New Orleans police say they have never seen so much peace and quiet on the city’s streets.
“We haven’t seen a robbery since the beginning of August,” said Lt. Troy Savage, who patrols what was once the city’s most violent neighborhood.
“We’re probably at this point, one of the safest communities in the United States,” he said.
Police said a woman was stabbed to death Tuesday night—the first such incident in 90 days, a record in this city.
Since Hurricane Katrina forced most of the residents to relocate, police say, the daily shootings and killings have stopped.
“This was the most lethal criminal underclass in the United States,” said Dr. Peter Scharf, director of the University of New Orleans Center for Society, Law and Justice. “We were heading for a murder rate of 72 per 100,000. New York City is at seven.”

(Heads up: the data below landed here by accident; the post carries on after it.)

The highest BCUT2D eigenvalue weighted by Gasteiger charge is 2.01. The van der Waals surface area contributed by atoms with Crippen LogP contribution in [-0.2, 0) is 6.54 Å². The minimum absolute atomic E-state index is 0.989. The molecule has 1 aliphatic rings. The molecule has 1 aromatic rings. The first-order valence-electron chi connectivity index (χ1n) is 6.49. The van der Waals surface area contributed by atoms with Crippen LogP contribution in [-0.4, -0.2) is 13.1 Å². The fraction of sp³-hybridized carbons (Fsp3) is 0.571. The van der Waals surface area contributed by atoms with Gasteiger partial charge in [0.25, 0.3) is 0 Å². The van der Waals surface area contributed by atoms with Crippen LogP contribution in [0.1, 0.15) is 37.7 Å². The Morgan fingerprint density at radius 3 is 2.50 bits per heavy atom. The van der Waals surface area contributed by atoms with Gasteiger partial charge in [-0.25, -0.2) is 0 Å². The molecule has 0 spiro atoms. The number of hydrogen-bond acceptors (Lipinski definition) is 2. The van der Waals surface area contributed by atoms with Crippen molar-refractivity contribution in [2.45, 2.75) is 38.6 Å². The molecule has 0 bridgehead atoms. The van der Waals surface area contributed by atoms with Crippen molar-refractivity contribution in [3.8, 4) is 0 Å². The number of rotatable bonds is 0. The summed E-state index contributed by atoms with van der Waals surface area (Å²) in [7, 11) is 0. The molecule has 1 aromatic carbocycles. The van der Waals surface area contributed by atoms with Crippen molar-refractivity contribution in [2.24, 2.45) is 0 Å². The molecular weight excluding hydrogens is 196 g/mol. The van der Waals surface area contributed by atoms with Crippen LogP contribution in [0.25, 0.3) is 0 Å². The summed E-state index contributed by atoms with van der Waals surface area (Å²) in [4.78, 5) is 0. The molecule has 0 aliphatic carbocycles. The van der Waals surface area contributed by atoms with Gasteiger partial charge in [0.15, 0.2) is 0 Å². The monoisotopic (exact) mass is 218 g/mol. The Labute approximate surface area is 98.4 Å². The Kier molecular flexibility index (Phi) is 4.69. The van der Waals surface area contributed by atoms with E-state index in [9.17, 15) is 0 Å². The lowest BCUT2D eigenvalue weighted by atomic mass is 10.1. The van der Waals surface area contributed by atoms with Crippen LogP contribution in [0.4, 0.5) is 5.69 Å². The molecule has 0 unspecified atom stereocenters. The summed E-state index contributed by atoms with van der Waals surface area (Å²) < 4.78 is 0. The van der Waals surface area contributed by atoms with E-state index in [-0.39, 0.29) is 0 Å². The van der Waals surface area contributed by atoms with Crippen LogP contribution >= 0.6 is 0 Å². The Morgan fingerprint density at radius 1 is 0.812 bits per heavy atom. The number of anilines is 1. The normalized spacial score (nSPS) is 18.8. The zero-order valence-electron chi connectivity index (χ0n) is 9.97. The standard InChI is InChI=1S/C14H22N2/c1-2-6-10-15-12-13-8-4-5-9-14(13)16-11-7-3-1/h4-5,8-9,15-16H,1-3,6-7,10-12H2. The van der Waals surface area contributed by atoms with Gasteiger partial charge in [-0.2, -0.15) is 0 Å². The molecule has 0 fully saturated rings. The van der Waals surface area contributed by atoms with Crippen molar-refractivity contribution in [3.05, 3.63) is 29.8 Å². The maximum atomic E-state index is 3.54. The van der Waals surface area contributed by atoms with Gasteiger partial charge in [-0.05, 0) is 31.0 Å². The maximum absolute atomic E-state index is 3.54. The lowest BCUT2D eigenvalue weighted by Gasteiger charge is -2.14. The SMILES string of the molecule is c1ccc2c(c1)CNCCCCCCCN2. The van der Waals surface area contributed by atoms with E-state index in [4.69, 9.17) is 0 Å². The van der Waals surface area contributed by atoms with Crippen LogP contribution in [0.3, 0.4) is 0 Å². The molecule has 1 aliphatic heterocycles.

By some estimates, hardcore criminals in New Orleans numbered in the tens of thousands, and they’re now living in other cities—Baton Rouge, Dallas, Atlanta, and Houston.
Houston Police Chief Harold Hurtt says crime is up in neighborhoods where large numbers of evacuees have settled.
In Georgia, police have been busy busting alleged New Orleans drug dealers trying set up shop in and around Atlanta.
As a result, residents in some places are beginning to roll up the welcome mat. It’s a criminal element some cities didn’t expect, and New Orleans doesn’t want back.